very year, it seems that people need to be reminded that dogs suffer and die after being left in hot cars. Their deaths were agonizing but would have been entirely preventable if their guardians had remembered never to leave animals in parked cars. Mild weather can be misleading—the temperature outside might be a lovely 78 degree farenheit / 25 degree celcuis day, but the temperature inside a parked car can soar to 100*F / 38*C in just minutes, and on a 90-degree farenheit / 32 degree celsius day, the interior temperature can reach as high as 109*F / 43*C in less than 10 minutes.
Dogs can’t cool themselves by sweating as humans can—their only relief from overheating is by panting—which isn’t effective when they’re trapped in a car with only hot air to breathe.
That’s why dogs should never be left in parked cars for any amount of time. Check out these ads from celebs who’ve teamed up with PETA to spread the word that hot cars kill.
The Shameless star points out that if a negligent dog owner runs in somewhere even “just for a minute”—leaving the animal trapped—death could come knocking on the car door.
Longmire and Battlestar Galactica actor Katee Sackhoff sure knows how to play hardcore characters in film and TV—and now, she’s putting heat on people so they’ll never leave animals inside hot parked cars.
The Italian supermodel and Dancing With the Stars alum is hot as hell in a video showing why your dog should never be left in a hot car.
The NFL player famously tried to survive in a hot car. Spoiler alert: He didn’t last long.
Orange Is the New Black star (and Arizona native) Kimiko Glenn knows all about hot cars and why you should never leave a dog in one—even with the windows partially rolled down.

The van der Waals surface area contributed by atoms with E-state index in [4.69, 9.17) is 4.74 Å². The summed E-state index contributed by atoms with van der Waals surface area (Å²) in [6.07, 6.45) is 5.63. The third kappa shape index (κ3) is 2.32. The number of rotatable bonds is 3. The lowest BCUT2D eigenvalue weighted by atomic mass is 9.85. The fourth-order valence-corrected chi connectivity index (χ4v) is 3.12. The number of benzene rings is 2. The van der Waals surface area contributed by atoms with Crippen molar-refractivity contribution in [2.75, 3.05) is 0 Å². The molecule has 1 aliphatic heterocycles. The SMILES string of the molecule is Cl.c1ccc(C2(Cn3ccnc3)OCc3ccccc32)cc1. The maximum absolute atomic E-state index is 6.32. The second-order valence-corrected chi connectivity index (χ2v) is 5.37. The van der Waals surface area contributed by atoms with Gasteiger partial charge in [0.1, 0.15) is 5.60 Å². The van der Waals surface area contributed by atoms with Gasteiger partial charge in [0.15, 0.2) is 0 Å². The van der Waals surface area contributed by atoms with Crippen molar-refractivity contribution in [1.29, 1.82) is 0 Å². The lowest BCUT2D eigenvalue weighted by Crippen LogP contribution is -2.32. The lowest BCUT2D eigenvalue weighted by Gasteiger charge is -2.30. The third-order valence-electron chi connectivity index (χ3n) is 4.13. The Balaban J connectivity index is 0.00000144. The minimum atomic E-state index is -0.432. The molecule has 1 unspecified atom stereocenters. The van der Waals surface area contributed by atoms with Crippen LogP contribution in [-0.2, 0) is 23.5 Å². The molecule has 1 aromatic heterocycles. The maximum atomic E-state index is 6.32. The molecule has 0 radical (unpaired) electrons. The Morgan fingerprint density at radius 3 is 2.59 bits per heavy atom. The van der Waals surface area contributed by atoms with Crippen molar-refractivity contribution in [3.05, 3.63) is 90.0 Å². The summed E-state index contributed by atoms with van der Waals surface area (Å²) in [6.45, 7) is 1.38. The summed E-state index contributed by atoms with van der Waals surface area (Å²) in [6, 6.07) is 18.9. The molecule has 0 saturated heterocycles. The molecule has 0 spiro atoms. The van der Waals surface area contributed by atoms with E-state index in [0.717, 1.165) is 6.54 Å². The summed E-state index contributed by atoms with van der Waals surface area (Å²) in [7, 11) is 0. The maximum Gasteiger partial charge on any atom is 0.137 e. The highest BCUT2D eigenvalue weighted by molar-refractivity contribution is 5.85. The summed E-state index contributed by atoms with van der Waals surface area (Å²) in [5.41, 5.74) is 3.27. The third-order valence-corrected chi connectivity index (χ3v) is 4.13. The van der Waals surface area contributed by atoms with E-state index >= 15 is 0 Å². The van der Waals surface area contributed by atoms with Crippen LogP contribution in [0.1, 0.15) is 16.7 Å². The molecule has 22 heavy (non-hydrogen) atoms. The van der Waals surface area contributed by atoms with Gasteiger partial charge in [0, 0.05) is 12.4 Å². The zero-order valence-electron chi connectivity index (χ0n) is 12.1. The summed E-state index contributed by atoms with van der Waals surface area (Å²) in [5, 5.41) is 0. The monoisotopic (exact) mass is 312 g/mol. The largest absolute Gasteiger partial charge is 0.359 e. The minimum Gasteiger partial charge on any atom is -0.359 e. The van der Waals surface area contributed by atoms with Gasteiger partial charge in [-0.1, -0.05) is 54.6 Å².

The man who has made his opinion known for many years also made sure to share his thoughts about people who leave their pups in sweltering vehicles.
The young actor reminds us all that what’s true for children is also true for animals: They should never be left in hot cars.
The Jessica Jones star’s stunning ad broke the mold—and the window—to make the point that we should do “whatever it takes” to save a life.
The singer and Broadway star (with pup Norma Jean) spoke up about the way dogs suffer, even in the shade.
When left in hot cars, animals can sustain brain damage or even die from heatstroke in just minutes. Signs of heatstroke—which can occur quickly—include restlessness, heavy panting, lethargy, a darkened tongue, a rapid heart rate, fever, vomiting, glazed eyes, and dizziness.
If you see a dog left in a hot car, every second counts, so act fast. Take down the car’s color, make, model, and license-plate number. Have someone keep an eye on the dog, have the owner paged in the nearest buildings, and call local humane authorities. If you can’t find the owner and authorities are unresponsive or too slow—and the dog appears to be in imminent danger—do whatever it takes to remove the suffering animal from the car. Get the dog into shade as quickly as possible, reduce the animal’s body temperature with lukewarm water, and immediately call a veterinarian.
Make sure that your family, friends, and neighbors know not to leave dogs in hot cars ever!